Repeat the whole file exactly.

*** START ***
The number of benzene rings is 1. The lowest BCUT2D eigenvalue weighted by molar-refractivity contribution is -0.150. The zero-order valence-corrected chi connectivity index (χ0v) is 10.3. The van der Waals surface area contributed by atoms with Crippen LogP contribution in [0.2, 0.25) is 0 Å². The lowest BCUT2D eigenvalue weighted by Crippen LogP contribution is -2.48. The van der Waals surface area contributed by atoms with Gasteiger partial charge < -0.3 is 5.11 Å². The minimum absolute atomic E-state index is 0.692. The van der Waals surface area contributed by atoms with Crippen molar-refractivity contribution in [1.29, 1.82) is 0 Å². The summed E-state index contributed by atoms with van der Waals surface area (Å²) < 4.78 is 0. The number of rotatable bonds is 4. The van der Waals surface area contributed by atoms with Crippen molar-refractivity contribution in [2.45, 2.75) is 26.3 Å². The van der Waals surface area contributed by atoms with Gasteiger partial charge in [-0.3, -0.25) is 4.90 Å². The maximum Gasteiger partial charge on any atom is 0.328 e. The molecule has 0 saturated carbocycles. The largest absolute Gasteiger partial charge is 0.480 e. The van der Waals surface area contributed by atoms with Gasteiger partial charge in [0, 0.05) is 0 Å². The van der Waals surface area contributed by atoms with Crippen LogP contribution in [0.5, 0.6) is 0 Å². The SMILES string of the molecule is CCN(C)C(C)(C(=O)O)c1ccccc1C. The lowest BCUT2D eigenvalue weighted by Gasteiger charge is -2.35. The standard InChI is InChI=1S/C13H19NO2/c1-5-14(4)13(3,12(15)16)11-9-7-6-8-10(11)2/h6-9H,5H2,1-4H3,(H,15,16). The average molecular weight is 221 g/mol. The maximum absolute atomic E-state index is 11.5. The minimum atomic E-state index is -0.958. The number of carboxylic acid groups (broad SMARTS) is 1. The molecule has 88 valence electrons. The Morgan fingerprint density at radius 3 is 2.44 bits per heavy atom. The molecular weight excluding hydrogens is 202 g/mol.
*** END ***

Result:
The number of benzene rings is 1. The lowest BCUT2D eigenvalue weighted by molar-refractivity contribution is -0.150. The zero-order valence-corrected chi connectivity index (χ0v) is 10.3. The van der Waals surface area contributed by atoms with Crippen LogP contribution in [0.2, 0.25) is 0 Å². The lowest BCUT2D eigenvalue weighted by Crippen LogP contribution is -2.48. The van der Waals surface area contributed by atoms with Gasteiger partial charge < -0.3 is 5.11 Å². The minimum absolute atomic E-state index is 0.692. The van der Waals surface area contributed by atoms with Crippen molar-refractivity contribution in [1.29, 1.82) is 0 Å². The summed E-state index contributed by atoms with van der Waals surface area (Å²) < 4.78 is 0. The number of rotatable bonds is 4. The van der Waals surface area contributed by atoms with Crippen molar-refractivity contribution in [2.45, 2.75) is 26.3 Å². The van der Waals surface area contributed by atoms with Gasteiger partial charge in [-0.3, -0.25) is 4.90 Å². The maximum Gasteiger partial charge on any atom is 0.328 e. The molecule has 0 saturated carbocycles. The largest absolute Gasteiger partial charge is 0.480 e. The van der Waals surface area contributed by atoms with Gasteiger partial charge in [0, 0.05) is 0 Å². The van der Waals surface area contributed by atoms with Crippen LogP contribution in [0.5, 0.6) is 0 Å². The SMILES string of the molecule is CCN(C)C(C)(C(=O)O)c1ccccc1C. The lowest BCUT2D eigenvalue weighted by Gasteiger charge is -2.35. The standard InChI is InChI=1S/C13H19NO2/c1-5-14(4)13(3,12(15)16)11-9-7-6-8-10(11)2/h6-9H,5H2,1-4H3,(H,15,16). The average molecular weight is 221 g/mol. The maximum absolute atomic E-state index is 11.5. The minimum atomic E-state index is -0.958. The number of carboxylic acid groups (broad SMARTS) is 1. The molecule has 88 valence electrons. The Morgan fingerprint density at radius 3 is 2.44 bits per heavy atom. The molecular weight excluding hydrogens is 202 g/mol.